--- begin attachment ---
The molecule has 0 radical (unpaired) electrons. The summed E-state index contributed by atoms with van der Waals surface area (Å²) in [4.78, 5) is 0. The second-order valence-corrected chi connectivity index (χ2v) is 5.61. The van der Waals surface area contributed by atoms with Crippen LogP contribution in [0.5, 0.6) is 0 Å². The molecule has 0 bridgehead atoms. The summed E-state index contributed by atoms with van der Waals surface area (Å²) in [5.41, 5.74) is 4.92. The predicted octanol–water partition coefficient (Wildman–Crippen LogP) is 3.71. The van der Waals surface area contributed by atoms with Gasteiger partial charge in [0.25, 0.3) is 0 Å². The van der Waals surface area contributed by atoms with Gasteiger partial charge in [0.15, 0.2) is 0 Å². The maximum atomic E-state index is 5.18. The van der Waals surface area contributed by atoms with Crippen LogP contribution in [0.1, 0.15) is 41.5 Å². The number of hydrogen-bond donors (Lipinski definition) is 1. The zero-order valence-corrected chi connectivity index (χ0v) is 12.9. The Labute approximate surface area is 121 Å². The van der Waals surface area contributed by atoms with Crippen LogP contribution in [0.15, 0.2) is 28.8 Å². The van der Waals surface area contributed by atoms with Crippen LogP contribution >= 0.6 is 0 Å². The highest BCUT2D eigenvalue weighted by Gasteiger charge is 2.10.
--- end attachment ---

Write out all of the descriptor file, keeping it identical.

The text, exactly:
The molecule has 0 radical (unpaired) electrons. The summed E-state index contributed by atoms with van der Waals surface area (Å²) in [4.78, 5) is 0. The second-order valence-corrected chi connectivity index (χ2v) is 5.61. The van der Waals surface area contributed by atoms with Crippen LogP contribution in [0.5, 0.6) is 0 Å². The molecule has 0 bridgehead atoms. The summed E-state index contributed by atoms with van der Waals surface area (Å²) in [5.41, 5.74) is 4.92. The predicted octanol–water partition coefficient (Wildman–Crippen LogP) is 3.71. The van der Waals surface area contributed by atoms with Gasteiger partial charge in [0.25, 0.3) is 0 Å². The van der Waals surface area contributed by atoms with Gasteiger partial charge in [0.15, 0.2) is 0 Å². The maximum atomic E-state index is 5.18. The van der Waals surface area contributed by atoms with Crippen LogP contribution in [0.1, 0.15) is 41.5 Å². The number of hydrogen-bond donors (Lipinski definition) is 1. The zero-order valence-corrected chi connectivity index (χ0v) is 12.9. The Labute approximate surface area is 121 Å². The van der Waals surface area contributed by atoms with Crippen LogP contribution in [0.15, 0.2) is 28.8 Å². The van der Waals surface area contributed by atoms with Crippen LogP contribution >= 0.6 is 0 Å². The highest BCUT2D eigenvalue weighted by Gasteiger charge is 2.10.